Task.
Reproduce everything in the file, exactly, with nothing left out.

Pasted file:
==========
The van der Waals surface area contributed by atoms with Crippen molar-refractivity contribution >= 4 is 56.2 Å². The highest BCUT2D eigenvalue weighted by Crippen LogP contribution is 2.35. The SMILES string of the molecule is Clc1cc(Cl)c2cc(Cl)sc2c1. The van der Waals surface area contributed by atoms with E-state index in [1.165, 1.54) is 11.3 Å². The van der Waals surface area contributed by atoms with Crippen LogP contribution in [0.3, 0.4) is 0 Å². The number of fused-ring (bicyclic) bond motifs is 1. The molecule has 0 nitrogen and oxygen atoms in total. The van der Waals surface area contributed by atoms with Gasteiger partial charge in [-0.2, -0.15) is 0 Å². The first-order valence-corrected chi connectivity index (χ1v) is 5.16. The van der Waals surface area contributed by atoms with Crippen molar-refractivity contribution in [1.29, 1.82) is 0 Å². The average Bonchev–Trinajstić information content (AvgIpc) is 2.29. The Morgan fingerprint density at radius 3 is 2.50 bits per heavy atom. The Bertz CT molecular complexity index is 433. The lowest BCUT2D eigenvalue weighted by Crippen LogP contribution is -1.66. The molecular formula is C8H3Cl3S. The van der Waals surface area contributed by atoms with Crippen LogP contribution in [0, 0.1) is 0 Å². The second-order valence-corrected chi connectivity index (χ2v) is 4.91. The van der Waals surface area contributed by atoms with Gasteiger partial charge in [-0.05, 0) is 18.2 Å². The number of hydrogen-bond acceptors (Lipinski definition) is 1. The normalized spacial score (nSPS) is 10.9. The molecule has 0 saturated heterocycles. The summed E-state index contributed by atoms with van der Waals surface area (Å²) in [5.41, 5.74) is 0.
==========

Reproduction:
The van der Waals surface area contributed by atoms with Crippen molar-refractivity contribution >= 4 is 56.2 Å². The highest BCUT2D eigenvalue weighted by Crippen LogP contribution is 2.35. The SMILES string of the molecule is Clc1cc(Cl)c2cc(Cl)sc2c1. The van der Waals surface area contributed by atoms with E-state index in [1.165, 1.54) is 11.3 Å². The van der Waals surface area contributed by atoms with Crippen LogP contribution in [0.3, 0.4) is 0 Å². The number of fused-ring (bicyclic) bond motifs is 1. The molecule has 0 nitrogen and oxygen atoms in total. The van der Waals surface area contributed by atoms with Gasteiger partial charge in [-0.2, -0.15) is 0 Å². The first-order valence-corrected chi connectivity index (χ1v) is 5.16. The van der Waals surface area contributed by atoms with Crippen molar-refractivity contribution in [1.29, 1.82) is 0 Å². The average Bonchev–Trinajstić information content (AvgIpc) is 2.29. The Morgan fingerprint density at radius 3 is 2.50 bits per heavy atom. The Bertz CT molecular complexity index is 433. The lowest BCUT2D eigenvalue weighted by Crippen LogP contribution is -1.66. The molecular formula is C8H3Cl3S. The van der Waals surface area contributed by atoms with Crippen LogP contribution in [0, 0.1) is 0 Å². The second-order valence-corrected chi connectivity index (χ2v) is 4.91. The van der Waals surface area contributed by atoms with Gasteiger partial charge in [-0.05, 0) is 18.2 Å². The number of hydrogen-bond acceptors (Lipinski definition) is 1. The normalized spacial score (nSPS) is 10.9. The molecule has 0 saturated heterocycles. The summed E-state index contributed by atoms with van der Waals surface area (Å²) in [5.41, 5.74) is 0.